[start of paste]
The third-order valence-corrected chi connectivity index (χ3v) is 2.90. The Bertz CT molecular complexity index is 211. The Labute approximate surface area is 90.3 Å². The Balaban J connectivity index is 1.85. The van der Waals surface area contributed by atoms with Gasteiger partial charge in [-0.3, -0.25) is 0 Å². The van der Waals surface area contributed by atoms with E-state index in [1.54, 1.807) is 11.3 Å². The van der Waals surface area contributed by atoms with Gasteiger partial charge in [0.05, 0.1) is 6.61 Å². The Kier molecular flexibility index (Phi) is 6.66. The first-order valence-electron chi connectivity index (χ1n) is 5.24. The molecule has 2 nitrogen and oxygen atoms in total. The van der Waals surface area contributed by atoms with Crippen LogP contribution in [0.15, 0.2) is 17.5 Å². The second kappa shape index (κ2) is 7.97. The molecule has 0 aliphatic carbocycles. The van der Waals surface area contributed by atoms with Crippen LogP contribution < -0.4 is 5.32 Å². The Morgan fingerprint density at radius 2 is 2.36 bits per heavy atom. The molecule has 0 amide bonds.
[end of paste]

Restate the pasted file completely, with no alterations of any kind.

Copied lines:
The third-order valence-corrected chi connectivity index (χ3v) is 2.90. The Bertz CT molecular complexity index is 211. The Labute approximate surface area is 90.3 Å². The Balaban J connectivity index is 1.85. The van der Waals surface area contributed by atoms with Gasteiger partial charge in [-0.3, -0.25) is 0 Å². The van der Waals surface area contributed by atoms with E-state index in [1.54, 1.807) is 11.3 Å². The van der Waals surface area contributed by atoms with Gasteiger partial charge in [0.05, 0.1) is 6.61 Å². The Kier molecular flexibility index (Phi) is 6.66. The first-order valence-electron chi connectivity index (χ1n) is 5.24. The molecule has 2 nitrogen and oxygen atoms in total. The van der Waals surface area contributed by atoms with Crippen LogP contribution in [0.15, 0.2) is 17.5 Å². The second kappa shape index (κ2) is 7.97. The molecule has 0 aliphatic carbocycles. The van der Waals surface area contributed by atoms with Crippen LogP contribution < -0.4 is 5.32 Å². The Morgan fingerprint density at radius 2 is 2.36 bits per heavy atom. The molecule has 0 amide bonds.